John Goodman Reveals the Inspiration Behind His Massive Weight Loss

PHOTO: Actor John Goodman attends 10 Cloverfield Lane New York premiere at AMC Loews Lincoln Square 13 theater, March 8, 2016 in New York.PlayNoam Galai/Getty Images
WATCH John Goodman on Why Losing Weight This Time is the Real Deal

Grab a friend and hold on tight. John Goodman is set to scare the pants of you this weekend with his new terrifying flick "10 Cloverfield Lane." Goodman plays a psychopath and we'll just leave it right there.

"The script was different, different from anything I’d ever read. It had all kinds of new elements to me -- survivalism, preparedness," Goodman told ABC News. "This guy has problems with loneliness. But he wants to be 10 steps ahead of everybody else. He’s got some delusions. He’s got some loose wiring. But in his mind I think he means well."

WHAT TO KNOW
  • John Goodman appears on Popcorn with Peter Travers

Shooting on the film wrapped nearly a year and a half ago. So fans will likely notice a big change in Goodman -- he's now about half the size he was when filming started. Some are estimating he's lost more than a hundred pounds. How'd he do it?

"I just stopped eating all the time," Goodman, 63, told Peter Travers. "I’d have a handful of food and it’d go to my mouth. I was just eating all the time. I was just eating alcoholically. In the old days, I would take three months out, lose 60 or 70 pounds, and then reward myself with a 6-pack of bud or whatever and just go back to my old habits. Then this time I wanted to do it slowly, move, exercise. I’m getting to the age where I can’t afford to sit still anymore. And it gives me the energy to work, ‘cause work is very draining.”

PHOTO: John Goodman speaks with Peter Travers at the ABC News Headquarters in New York, March 7, 2016. ABCNews
John Goodman speaks with Peter Travers at the ABC News Headquarters in New York, March 7, 2016.

And the reason for the change was simple.

“I just got tired, sick and tired of looking at myself. You’re shaving in the mirror and you don’t want to look at yourself. It gets dangerous,” Goodman said.

Goodman compared his overeating to his struggles in the past with alcohol.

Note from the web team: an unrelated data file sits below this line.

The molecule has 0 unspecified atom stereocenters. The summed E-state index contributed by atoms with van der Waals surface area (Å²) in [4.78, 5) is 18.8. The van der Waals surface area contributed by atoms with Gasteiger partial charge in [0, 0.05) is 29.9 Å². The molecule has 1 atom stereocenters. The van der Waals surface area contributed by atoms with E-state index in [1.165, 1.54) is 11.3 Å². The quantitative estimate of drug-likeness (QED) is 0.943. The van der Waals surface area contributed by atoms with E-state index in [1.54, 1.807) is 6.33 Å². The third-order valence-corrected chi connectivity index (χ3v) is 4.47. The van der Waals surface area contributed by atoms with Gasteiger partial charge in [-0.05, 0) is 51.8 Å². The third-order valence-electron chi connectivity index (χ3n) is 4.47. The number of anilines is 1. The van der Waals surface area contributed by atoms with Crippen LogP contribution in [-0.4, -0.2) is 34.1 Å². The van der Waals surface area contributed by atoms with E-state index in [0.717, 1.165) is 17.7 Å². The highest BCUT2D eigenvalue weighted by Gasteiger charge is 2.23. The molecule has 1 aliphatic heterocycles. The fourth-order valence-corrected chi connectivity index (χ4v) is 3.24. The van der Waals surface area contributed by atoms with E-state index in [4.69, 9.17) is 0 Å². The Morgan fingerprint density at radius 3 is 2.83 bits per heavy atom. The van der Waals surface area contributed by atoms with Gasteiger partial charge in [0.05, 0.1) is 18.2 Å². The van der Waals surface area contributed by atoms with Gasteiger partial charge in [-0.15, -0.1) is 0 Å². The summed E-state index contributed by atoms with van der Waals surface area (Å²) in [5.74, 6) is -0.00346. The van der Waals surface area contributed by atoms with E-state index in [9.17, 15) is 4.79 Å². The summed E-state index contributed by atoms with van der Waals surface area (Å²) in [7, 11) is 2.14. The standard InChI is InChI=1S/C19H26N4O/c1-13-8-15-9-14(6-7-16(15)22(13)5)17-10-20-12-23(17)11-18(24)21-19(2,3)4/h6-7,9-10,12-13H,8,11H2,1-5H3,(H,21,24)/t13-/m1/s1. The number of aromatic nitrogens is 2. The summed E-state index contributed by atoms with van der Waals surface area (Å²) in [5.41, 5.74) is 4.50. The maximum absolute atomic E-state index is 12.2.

“I think you’re trying to fill a hole that can’t be filled unless it’s filled with goodness, some kind of spirituality, not saying religion," he explained. "But just a belief in something higher than yourself, a purpose. But instead of filling it with booze or cocaine or food, you just acknowledge that it’s there. You can’t fill it. And you go on and live with it.”

But even with all of the buzz about Goodman's new film and healthier lifestyle, many fans will always think of him as "Dan" from the wildly successful sitcom "Rosanne."

"This was at a time when you could still have a show that would bring in millions of viewers a night and that’s gone. You can’t have that anymore. We were in people’s living rooms. They felt they knew us," said Goodman. "I didn’t appreciate it at the time. I started drinking a lot. Things were skewed. It was one of those things an alcoholic does. Whatever you’ve got isn’t good enough. You always want more. If I felt great, I’d have to have a drink to make it greater, to have more fun. Looking back on it I wish I would have appreciated more. I admired the hell out of Rosanne."

But now Goodman appears to be in a good place, with his love of acting rekindled.

“I just worked on 'King Kong' with Sam Jackson and Brie Larson who kicked it up again for me. She’s so charismatic, so enthusiastic about what she does, so passionate,” Goodman said. “It kind of kicked up again why I'm doing this and it reminded me of what I was like when I was her age.”

"10 Cloverfield Lane" hits theaters today.